Best room: Suite No. 6, which Town & Country named “The
Most Romantic Hotel Suite.” 

Price range: $290 to $650

Dining options: For the ultimate French dining experience, stay in. Chef Chad Martin, who serves Martha Stewart’s favorite macaroons, offers a prix-fixe dinner for $85. Although the food is elegant, what it’s served on—19th-century crystal and flatware—takes it to the next level. 

History of the hotel: In 1906, John Patrick Murphy built the house for his daughter (who married into the Locke family) as a wedding present. This started a family home that the Lockes lived in until 1977. The house morphed into various things—a computer school, a haunted-house-themed bar—before Claire Heymann bought it in 1991. Heymann brought in antiques from Paris (where her grandmother owned an antiques store) and New Orleans (where her mother owned an antiques store). 

Did you know? One of just a few American hotels listed on the hotel-industry’s prestigious Relais & Chateaux list, Hotel St. Germain attracts royalty and stars alike, including Prince Albert of Monaco, Oscar de la Renta, Jeff Bridges, and Martha Stewart.

fashion_stoneleigh_10 The Stoneleigh

ON HER: Chanel black and white tunic, $2,950, Chanel Highland Park Village; Gianvito Rossi lemon suede pointy-toe pump, $510, Armenta black python handbag, $1,995, both Stanley Korshak ON HIM: Paul Smith suit jacket, $688, Paul Smith pants, $172, Sand pocket square, $45, all Traffic LA; Theory shirt, $195, Tom Ford tie, $240, both Neiman Marcus Downtown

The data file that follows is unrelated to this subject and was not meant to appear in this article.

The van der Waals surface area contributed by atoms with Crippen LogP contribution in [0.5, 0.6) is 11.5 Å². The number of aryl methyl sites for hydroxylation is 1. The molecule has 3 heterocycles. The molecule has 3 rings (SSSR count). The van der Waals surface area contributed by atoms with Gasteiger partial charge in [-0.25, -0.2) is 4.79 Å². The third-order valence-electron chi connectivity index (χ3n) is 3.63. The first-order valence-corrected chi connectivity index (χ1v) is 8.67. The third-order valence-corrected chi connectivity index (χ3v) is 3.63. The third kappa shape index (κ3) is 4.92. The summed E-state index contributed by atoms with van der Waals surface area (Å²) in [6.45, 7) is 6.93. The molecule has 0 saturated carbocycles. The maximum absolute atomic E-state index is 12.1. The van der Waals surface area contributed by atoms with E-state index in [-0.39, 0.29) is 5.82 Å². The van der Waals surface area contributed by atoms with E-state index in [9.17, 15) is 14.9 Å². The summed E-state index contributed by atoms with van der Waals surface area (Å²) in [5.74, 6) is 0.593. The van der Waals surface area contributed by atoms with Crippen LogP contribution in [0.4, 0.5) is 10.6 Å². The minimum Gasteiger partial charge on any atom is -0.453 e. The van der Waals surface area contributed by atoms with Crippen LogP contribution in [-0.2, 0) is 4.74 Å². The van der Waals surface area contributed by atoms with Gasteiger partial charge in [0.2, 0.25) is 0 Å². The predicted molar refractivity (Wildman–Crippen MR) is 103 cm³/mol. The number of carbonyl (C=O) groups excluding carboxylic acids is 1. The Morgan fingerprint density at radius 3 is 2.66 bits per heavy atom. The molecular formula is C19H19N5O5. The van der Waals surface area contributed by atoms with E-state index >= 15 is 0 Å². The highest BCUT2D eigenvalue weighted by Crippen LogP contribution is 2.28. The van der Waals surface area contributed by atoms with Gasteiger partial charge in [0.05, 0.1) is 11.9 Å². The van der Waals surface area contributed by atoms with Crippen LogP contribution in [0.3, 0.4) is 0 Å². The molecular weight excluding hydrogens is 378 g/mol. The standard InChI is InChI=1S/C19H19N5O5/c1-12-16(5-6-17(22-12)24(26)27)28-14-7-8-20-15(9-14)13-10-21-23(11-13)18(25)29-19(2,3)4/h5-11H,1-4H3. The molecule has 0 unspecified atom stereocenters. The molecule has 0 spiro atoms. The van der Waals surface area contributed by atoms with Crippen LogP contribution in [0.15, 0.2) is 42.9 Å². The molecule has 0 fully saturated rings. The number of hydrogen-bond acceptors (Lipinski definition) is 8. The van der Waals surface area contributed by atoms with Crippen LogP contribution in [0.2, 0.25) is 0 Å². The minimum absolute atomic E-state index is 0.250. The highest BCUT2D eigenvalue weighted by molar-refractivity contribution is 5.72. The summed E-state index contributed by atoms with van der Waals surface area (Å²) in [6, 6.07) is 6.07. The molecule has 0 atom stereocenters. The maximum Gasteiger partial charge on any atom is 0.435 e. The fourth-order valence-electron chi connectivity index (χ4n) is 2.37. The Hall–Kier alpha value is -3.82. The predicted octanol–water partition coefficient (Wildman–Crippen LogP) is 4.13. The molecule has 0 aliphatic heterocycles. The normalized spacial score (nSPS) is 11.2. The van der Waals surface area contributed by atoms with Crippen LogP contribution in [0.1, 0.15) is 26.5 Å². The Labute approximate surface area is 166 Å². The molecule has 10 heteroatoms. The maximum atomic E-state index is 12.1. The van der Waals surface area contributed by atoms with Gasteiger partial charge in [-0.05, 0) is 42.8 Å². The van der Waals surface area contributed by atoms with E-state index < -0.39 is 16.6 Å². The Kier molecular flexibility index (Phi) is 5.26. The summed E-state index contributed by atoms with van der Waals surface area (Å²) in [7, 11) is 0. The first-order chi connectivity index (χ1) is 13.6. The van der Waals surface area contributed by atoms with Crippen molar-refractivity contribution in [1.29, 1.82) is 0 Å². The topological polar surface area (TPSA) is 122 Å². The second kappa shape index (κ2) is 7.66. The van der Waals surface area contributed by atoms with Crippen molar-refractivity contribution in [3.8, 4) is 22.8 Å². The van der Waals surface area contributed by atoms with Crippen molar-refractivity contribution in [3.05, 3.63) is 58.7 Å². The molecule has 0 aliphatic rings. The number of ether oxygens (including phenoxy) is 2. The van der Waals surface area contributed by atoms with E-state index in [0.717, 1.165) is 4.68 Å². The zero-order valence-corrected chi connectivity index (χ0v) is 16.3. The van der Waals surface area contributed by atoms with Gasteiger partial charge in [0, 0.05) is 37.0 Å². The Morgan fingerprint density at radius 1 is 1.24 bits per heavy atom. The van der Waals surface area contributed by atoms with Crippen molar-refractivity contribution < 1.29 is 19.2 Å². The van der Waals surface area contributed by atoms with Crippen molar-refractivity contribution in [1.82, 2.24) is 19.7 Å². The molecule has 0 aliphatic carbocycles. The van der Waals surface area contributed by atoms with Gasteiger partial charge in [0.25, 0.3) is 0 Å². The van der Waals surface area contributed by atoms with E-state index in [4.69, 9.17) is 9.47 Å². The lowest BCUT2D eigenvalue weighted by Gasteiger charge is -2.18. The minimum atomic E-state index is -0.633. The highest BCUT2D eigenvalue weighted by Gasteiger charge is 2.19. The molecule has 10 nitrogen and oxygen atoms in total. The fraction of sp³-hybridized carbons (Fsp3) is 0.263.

For the nostalgic
LE MÉRIDIEN DALLAS, THE STONELEIGH

Vibe: The Grand Dame 

Who stays: Historians, or those who’d like to be historians 

Indulgences: Spend some time at the spa, dine in the 11th floor “Tiffany blue room,” or just go back to your room and enjoy Hermès bathroom amenities. 

What to do around the hotel: Surrounded by 35- to 70-year-old oak trees, The Stoneleigh is the ultimate retreat in the middle of the city. Walk to historic Reverchon Park and meander onto the Katy Trail. 

Best room: The 1,508-square-foot penthouse with an outdoor terrace overlooking the Margaret Hunt Hill Bridge 

Price range: $239 to $1,500 

Dining options: Spend some time at T/X, the on-site restaurant. Or dine in your room. There’s really nothing better than enjoying a burger in a robe.  

History of the hotel: In 1934, Texas entrepreneur Colonel Stuart purchased Stoneleigh Court. A lavish entertainer, he hired Dorothy Draper out of New York to redo the hotel and add a penthouse, which became his residence. When the hotel remodeled in 2008, it hired Draper’s protégé, Carleton Varney.